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Fees give platform for performance

When JO Hambro Capital Management launched into the retail market in November last year, it decided to stick its neck out.

Noting that only one in five funds have had the same manager for more than five years, it made a pledge to hold on to its managers by keeping them fully motivated.

Furthermore, based on its belief that a manager can only ever be truly motivated if his livelihood is tied up in the money he runs, it decided it would base its business model around performance fees.

If its managers do not beat their benchmark, they do not get paid. If they consistently outperform, they have the chance to get very rich.

By opting for the performance-fee model, JOHCM came up against the same frustration as every investment house before it and was not able to set up a UK-based fund as such fees are currently against UK regulations.

It was faced with either launching a closed-end product or going offshore – both of which would limit the product&#39s appeal in the UK market.

In the end, JOHCM chose to launch a Dublin-based Oeic – a vehicle which does not differ dramatically from a UK-based Oeic but nevertheless has never managed to compete in popularity with investors or their advisers.

Its next step, which it is looking at for later in the year, is to launch an Isa wrapper for its funds, as well as possibly adding them to some of the fund supermarkets.

This will place them more within the average IFA&#39s radar and will bring performance-related fees to the mainstream retail market. JOHCM will not be the first firm to have brought performance fees to the open-ended market but they are still very rare.

Gartmore led the way with a new breed of performance-related charges with its focus fund range last year.

These get round the regulations by rebating part of the annual management fee in the case of underperformance. The standard annual management fee is 2 per cent – 0.5 per cent higher than the typical actively managed fund fee – but 0.75 per cent is rebated if the fund falls outside the top quartile in its sector over a 12-month period.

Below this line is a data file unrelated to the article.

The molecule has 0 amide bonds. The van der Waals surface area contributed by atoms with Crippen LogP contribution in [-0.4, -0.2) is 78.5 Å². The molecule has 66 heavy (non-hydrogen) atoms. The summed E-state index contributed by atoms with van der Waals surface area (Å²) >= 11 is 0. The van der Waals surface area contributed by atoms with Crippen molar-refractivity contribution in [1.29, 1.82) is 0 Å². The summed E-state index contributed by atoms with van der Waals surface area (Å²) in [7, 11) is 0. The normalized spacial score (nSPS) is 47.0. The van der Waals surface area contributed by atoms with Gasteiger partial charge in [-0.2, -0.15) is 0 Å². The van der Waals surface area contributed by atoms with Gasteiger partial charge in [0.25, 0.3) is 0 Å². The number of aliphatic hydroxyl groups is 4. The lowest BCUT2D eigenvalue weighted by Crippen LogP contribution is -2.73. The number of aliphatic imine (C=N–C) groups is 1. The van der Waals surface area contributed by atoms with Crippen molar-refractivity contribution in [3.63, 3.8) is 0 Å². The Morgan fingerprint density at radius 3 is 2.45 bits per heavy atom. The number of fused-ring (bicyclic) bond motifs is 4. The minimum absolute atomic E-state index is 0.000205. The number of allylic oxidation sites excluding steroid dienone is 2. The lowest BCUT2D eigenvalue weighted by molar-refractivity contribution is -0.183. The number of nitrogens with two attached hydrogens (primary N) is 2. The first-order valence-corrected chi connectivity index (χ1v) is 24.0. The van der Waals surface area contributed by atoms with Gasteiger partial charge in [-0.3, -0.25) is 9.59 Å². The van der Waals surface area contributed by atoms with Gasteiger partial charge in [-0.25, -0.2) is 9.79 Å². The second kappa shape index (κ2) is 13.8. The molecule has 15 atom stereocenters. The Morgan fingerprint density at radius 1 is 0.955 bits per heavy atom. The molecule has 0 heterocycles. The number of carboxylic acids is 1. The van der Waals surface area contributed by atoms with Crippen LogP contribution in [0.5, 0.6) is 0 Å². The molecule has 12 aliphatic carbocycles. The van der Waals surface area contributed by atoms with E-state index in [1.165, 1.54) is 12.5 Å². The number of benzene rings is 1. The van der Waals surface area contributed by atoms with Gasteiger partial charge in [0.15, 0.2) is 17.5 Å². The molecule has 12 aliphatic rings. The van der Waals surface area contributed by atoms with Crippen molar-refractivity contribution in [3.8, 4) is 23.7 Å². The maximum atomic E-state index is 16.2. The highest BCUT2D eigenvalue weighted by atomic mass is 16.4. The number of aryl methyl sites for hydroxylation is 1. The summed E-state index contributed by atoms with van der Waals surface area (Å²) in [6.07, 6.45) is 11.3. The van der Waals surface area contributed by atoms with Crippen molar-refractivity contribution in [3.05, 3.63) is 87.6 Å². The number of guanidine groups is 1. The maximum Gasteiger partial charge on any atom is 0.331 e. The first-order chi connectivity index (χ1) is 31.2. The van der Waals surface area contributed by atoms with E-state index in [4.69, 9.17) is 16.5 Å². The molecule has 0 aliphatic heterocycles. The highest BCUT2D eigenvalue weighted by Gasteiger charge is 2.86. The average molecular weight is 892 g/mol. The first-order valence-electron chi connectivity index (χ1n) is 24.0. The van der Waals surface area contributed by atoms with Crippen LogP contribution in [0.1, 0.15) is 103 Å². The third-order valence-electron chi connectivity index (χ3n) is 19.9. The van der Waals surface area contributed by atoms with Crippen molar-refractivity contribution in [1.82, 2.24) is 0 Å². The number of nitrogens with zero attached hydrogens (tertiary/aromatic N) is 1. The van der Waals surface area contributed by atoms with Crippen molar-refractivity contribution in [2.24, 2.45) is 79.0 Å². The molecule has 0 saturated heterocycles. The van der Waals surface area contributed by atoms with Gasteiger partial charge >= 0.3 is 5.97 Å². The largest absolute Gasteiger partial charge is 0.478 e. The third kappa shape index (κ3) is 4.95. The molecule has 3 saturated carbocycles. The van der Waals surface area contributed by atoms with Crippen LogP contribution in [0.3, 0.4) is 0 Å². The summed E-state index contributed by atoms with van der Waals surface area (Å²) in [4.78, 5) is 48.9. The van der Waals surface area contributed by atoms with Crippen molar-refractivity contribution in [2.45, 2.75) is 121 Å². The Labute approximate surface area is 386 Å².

JOHCM argue that this is the wrong way round, and that managers should be rewarded for good performance rather than penalised for bad. For the moment, however, this is the only way of using performance fees in an open-ended UK vehicle. JOHCM&#39s best hope now lies in the possibility that UK regulations may be changed – allowing them to bring their structure onshore. The Investment Management Association says it has raised the issue on a number of occasions with the FSA but as yet to no avail.

More important than the enthusiasm of the fund management industry itself, it would seem IFAs too are generally in support of performance-related fees, with most saying their clients have no problem paying for better returns.

Research conducted for Money Marketing last summer, by investment selection service SHOUTS, revealed that funds with higher annual management charges tend to outperform those with lower charges. Part of this must be to do with the higher remuneration and better resources which the manager receives.

However, performance fees need not necessarily mean higher charges. For managers performing poorly, they would mean lower charges.

Simpsons partner Andrew Merricks says he would support more performance-related fees but points out that managers should only be rewarded for real outperformance. He says: “It is a bit like saying, would you pay British Rail more to make sure the trains are on time. You have got to remember that they have got a job to do – so performance fees should only reward excellence.

“I think most investors would be fairly supportive of performance fees. I support anything which increases managers&#39 motivation.”

Hargreaves Lansdown investment manager Ben Yearsley says he is a supporter of performance fees but, like Merricks, questions whether fund managers are taking too much for underperformance.

JOHCM charges a set annual management charge of 1.25 per cent, with the performance fee on top of that. While this is 0.25 per cent less than the typical 1.5 per cent charge, Yearsley believes this is not enough.

He says: “I am all in favour of performance fees as long as the fund manager is suitably penalised if the fund underperforms, just as he would be well remunerated if it outperforms. If you think that the average annual management charge is around 1.25 to 1.5 per cent, then I think you need to receive a lot less than that if you perform poorly.

The widespread use of performance fees may yet be some way off. However, the determination of firms like JOHCM may well see the FSA at least begin to consider a change in the rules.

As pressure increases on firms to reduce charges, performance fees may eventually provide a compromise – allowing managers to offer low nominal fees, but still be adequately rewarded for outperformance.

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